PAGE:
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15 Secrets to Retiring Early

By Maurie Backman - Jul 29, 2022 at 7:00AM
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15 Secrets to Retiring Early

Why plug away at a job longer than you want to?

Early retirement is something many people dream of. And the good news is that you don't have to earn a fortune of money to leave the labor force at a relatively young age. If you make these moves, you may find that early retirement is something you can pull off without breaking a sweat.

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1. Commit to that goal from a young age

The sooner you decide you want to retire early, the sooner you can work toward that goal. Think about the age you'll be happy to leave the workforce at and start making a plan that supports that early exit. You can also talk to early retirees and see what they did in their careers to set themselves up for success.

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Person receiving a paycheck.

2. Begin saving as soon as you start earning money

Your first few years in the workforce may not be your highest years of earnings. But it's important to start saving for early retirement as soon as you begin collecting a paycheck. That way, you'll be able to invest your money and give it more time to grow.

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3. Use tax-advantaged savings plans

The less money you spend on taxes, the more you'll be able to save for retirement. It pays to house a bunch of your savings in an IRA or 401(k) plan. A health savings account (HSA) is another good savings option, since it's actually triple tax-advantaged.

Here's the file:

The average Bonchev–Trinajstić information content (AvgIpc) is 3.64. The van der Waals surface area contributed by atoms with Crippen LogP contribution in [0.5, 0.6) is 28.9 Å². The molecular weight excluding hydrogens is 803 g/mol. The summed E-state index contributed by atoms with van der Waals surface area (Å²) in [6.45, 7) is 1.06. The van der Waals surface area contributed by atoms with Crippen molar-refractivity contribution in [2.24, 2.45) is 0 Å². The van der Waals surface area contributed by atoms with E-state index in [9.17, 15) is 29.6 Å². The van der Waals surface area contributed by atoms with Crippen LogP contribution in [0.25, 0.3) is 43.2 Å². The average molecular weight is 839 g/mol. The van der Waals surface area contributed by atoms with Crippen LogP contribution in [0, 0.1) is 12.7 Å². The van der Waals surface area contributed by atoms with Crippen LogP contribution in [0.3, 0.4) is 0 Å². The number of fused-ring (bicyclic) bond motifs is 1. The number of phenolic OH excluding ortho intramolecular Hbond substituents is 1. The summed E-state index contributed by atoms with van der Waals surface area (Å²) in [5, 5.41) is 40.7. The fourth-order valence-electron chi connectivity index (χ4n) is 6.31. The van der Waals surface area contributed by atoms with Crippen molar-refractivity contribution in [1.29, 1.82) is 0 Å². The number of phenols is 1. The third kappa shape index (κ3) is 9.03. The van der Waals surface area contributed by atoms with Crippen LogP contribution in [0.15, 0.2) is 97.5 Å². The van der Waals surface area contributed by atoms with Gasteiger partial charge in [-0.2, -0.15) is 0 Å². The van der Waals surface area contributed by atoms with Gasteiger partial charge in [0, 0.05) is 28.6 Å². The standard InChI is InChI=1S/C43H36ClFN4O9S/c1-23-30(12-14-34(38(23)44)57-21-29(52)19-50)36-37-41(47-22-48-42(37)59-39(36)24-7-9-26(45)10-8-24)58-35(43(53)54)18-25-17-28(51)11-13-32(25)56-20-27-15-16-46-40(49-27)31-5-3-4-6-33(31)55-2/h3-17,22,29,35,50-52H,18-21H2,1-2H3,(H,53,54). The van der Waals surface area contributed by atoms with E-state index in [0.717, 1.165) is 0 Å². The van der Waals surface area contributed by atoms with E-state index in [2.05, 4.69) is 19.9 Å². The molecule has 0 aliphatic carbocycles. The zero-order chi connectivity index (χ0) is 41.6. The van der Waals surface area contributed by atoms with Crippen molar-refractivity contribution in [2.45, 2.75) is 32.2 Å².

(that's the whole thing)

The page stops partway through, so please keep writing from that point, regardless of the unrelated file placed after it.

ALSO READ: Here's the Best Way to Benefit From Your HSA

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4. Put your money to work by investing it

The money you're diligent about socking away shouldn't just sit in cash. You'll need to invest that money to grow it into a larger sum. And the sooner you do, the more you'll get to benefit from the power of compounded returns.

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5. Don't play it too safe in your portfolio

Stocks carry risk, and because of that, some investors might shy away from them. But you need to take on some risk in your portfolio to grow your money substantially, so try to push yourself outside your comfort zone. If you stick to bonds and similarly safe investments, your money may not grow quickly enough to make early retirement possible.

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Paperwork titled Dividend Reinvestment Plan.

6. Load up on dividend stocks

Dividend stocks offer two ways to make money. First, the value of your shares can grow over time. Second, you can keep reinvesting your dividends to grow your portfolio -- and end up with enough wealth to leave the labor force when you want to.

ALSO READ: If You Like Dividends, You Should Love These 3 Stocks

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7. Maintain a diverse investment mix

It's important to branch out in your portfolio rather than stick to a single type of asset or segment of the market. That could mean assembling a mix of stocks, bonds, real estate investment trusts, and income properties. And within your stock holdings, aim to mix things up by dabbling in different market sectors or buying broad-market index funds, which give you exposure to lots of different companies.

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8. Steer clear of costly debt